After the songs have been properly mixed, the album is then mastered.
Mastering is defined as final compression & equalization of audio material, so it plays loud and evenly on all audio systems.
This can now be easily accomplished with freeware. [2]

Pro Tools for PC

Pro Tools is considered today’s industry standard for sound recording.
Unfortunately it comes with a lot a baggage, which doesn’t seem to get enough frank discussion.

Firstly, any honest audio producer will tell you that Pro Tools has serious stability issues, and is infamous for crashing at any time.
Another major problem is incompatibility with non-Apple plug-ins, as many freeware effects (compression, reverb, auto-tune, etc…) won’t operate on Pro Tools.
Also, updates for purchased plug-ins often require more money, and it all starts to feel like a money pit after awhile.
The overall audio quality has also be described as “boxy”, meaning the snare & kick drums sound like they’re being played on cardboard.

The above photo is Pro Tools for PC, which has even more stability issues.  Even this Express package (a bare-bones 8-track console) is a memory hog, using every ounce of a computer’s resources.  If other program’s are running, crashes will be even more frequent.  Updated mixes should be backed-up constantly, to avoid a sudden loss of productive work.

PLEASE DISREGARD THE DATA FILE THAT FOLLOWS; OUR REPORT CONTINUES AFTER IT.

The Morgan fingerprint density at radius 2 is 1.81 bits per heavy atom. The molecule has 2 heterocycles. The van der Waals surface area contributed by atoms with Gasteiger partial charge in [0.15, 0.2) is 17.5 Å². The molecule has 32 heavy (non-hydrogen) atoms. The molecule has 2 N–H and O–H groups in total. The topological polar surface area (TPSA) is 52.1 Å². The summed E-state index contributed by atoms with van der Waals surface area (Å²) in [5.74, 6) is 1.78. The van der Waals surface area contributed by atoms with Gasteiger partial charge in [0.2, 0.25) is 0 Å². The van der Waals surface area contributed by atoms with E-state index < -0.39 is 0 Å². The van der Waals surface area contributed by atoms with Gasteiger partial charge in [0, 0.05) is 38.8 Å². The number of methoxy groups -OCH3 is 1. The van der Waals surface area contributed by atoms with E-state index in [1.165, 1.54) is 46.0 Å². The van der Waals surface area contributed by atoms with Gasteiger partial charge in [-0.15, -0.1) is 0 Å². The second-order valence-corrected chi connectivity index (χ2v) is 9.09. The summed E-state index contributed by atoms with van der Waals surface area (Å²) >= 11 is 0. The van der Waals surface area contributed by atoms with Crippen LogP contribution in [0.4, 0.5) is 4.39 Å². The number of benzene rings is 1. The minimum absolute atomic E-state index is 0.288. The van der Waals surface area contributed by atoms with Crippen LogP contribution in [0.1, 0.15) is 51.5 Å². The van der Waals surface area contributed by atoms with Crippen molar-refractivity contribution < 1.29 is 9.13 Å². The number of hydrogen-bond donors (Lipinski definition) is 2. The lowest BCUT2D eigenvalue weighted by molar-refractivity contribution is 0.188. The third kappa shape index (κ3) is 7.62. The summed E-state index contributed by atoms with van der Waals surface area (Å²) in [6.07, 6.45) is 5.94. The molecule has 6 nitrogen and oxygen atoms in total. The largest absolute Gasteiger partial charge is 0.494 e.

This synopsis of band theory & audio recording may seem a long way from songwriting and creativity, but learning these lessons is essential.  At some point, a songwriter has to give up control of the project, and place it in the hands of other professionals.  This writer is not a drummer, bass player, or producer; but familiarization with these basics allows new songs to flower with artistic creativity, and ultimately achieve a professional level of audio fidelity.

The more a songwriter knows of this, the more he/she can helpfully guide the process.  This knowledge is required for making music that other people will want to hear, as writing a great song just isn’t good enough; it has to be captured into an acceptable recording & polished into an exciting final production, otherwise it falls flat onto deaf ears.